Kay Warren
Executive Director, HIV/AIDS Initiative, Saddleback Church
02:40

How will this age be remembered?

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The willingness to be destroyed by the American dream.

Kay Warren

Kay Warren is an evangelical leader, author, AIDS activist, and co-founder of Saddleback Church in Southern California. Along with her husband, Rick, Warren founded Saddleback in 1980 with just a single family to fill the pews. Today it has 120-acre campus, 22,000 weekly attendees, and has provided spiritual guidance and source material to over 400,000 ministers worldwide.

In 2002, Warren became "seriously disturbed" by the scope of the AIDS epidemic; she has since set up an AIDS ministry at Saddleback and spoken out about the disease around the world. Warren is the co-founder and co-director (with her husband) of The Global PEACE Fund, which fights poverty, disease, and illiteracy.

Warren has spoken to the United Nations Global Coalition on Women and AIDS. In 2006, Warren was among eight women honored for their humanitarian efforts at the CNN Inspire Summit. Warren is the author of Foundations Participant's Guide and Dangerous Surrender: What Happens When You Say Yes to God.

Transcript

Question: How will this age be remembered?

Warren: Sadly we’ve . . . we’ve . . . we’ve made a pretty big mess of things in the last 100 years. I mean the progress . . . My mother is 80 . . . almost 84. And for her to chronicle her life, you know, of where . . . what has happened in her lifetime from the . . . the AIDS to living like, you know cell phones, and computers, and airplane travel, and all the things that were not present when she was a child; just to list those accomplishments – the diseases that have been eradicated; the problems that have been fixed – those are gigantic. But sadly it’s also the hundred years in which there were more people killed in war, and poverty, and hunger I think than ever before. And that part’s sad. But I guess the part that I think is that it doesn’t have to stay that way. So that’s where my optimism is. The pessimism is, oh, there’s been so much. And there’s so much in the last five years that I’ve seen. I really had never seen the . . . the underbelly of humanity in the way I have in the last five years. I’ve seen raw evil. I’ve been to Cambodia. I’ve been to Rwanda. I have seen little girls . . . I’ve been on a door just on the other side, three feet away from me of little girls held behind padlocked doors, trafficked in the sex trade. I have seen people dying under trees homeless because they’ve been pushed aside because they were HIV-positive. I have seen a lot of evil in the last five years, and I think it’s really naïve to think that it’s all gonna get better . . . just magically somehow it’s gonna get better. It’s gonna take effort from every single person. It’s gonna take a commitment to look outside of ourselves. It’s gonna take dangerous surrender. It’s a giving of our lives to those beyond ourselves. It’s a willingness to not just be ruined by the American dream of success. I say I’m a seriously disturbed and gloriously ruined woman. I am seriously disturbed enough to the point about what’s going on in this world that I’m not content another minute to leave it that way. But I’m also ruined for the American dream as it is. I’m . . . The American dream by itself will ruin you. That pursuit of self and success, it will ruin you. Well totally surrendering your life to God will ruin you, but it will gloriously ruin you. And for that I’m grateful, and I have no intent to be anything other than that.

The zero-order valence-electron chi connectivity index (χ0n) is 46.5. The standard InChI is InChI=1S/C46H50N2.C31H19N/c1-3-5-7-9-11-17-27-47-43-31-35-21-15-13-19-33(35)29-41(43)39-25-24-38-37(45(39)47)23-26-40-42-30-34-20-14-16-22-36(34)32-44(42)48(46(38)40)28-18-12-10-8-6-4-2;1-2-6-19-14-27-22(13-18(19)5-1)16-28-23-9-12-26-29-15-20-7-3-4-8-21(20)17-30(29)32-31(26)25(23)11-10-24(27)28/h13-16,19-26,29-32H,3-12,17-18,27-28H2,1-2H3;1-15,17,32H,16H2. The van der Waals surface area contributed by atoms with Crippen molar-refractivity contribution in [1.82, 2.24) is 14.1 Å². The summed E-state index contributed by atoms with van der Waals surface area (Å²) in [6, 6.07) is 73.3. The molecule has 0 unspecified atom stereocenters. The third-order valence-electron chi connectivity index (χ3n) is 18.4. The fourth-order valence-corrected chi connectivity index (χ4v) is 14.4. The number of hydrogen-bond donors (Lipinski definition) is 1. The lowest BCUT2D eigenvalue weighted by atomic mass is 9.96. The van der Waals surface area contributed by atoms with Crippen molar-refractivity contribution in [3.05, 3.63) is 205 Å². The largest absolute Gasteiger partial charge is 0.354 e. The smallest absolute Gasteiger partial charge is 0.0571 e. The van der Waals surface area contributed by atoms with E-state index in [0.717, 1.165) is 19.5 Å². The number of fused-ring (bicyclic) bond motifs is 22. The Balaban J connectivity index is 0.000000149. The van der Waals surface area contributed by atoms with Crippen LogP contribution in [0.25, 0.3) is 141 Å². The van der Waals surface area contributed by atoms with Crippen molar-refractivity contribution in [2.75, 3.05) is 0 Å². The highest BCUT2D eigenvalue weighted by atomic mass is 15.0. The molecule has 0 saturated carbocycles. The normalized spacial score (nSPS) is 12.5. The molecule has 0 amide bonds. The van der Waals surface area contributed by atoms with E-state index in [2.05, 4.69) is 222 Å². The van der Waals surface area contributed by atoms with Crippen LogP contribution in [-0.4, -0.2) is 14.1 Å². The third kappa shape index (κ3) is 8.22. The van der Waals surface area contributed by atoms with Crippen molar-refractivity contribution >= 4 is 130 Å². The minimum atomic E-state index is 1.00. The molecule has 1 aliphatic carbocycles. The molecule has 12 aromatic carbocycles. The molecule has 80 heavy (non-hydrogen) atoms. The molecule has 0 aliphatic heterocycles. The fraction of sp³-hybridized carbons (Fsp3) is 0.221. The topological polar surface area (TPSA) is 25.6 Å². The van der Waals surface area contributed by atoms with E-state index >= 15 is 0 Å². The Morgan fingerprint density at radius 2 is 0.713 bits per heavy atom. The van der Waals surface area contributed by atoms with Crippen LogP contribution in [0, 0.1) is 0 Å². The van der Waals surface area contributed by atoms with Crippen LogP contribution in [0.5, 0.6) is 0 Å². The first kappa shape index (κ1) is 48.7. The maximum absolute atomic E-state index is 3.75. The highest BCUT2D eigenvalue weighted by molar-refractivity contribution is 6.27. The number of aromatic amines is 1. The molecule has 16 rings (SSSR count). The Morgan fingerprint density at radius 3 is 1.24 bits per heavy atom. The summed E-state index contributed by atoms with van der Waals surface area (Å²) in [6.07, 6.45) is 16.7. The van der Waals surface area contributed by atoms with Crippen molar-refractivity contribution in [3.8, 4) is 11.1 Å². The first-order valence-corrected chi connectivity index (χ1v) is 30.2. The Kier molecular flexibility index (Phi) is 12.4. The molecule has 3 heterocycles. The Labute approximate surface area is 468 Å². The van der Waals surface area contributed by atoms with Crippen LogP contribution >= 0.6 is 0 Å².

Recorded on: 12/11/07


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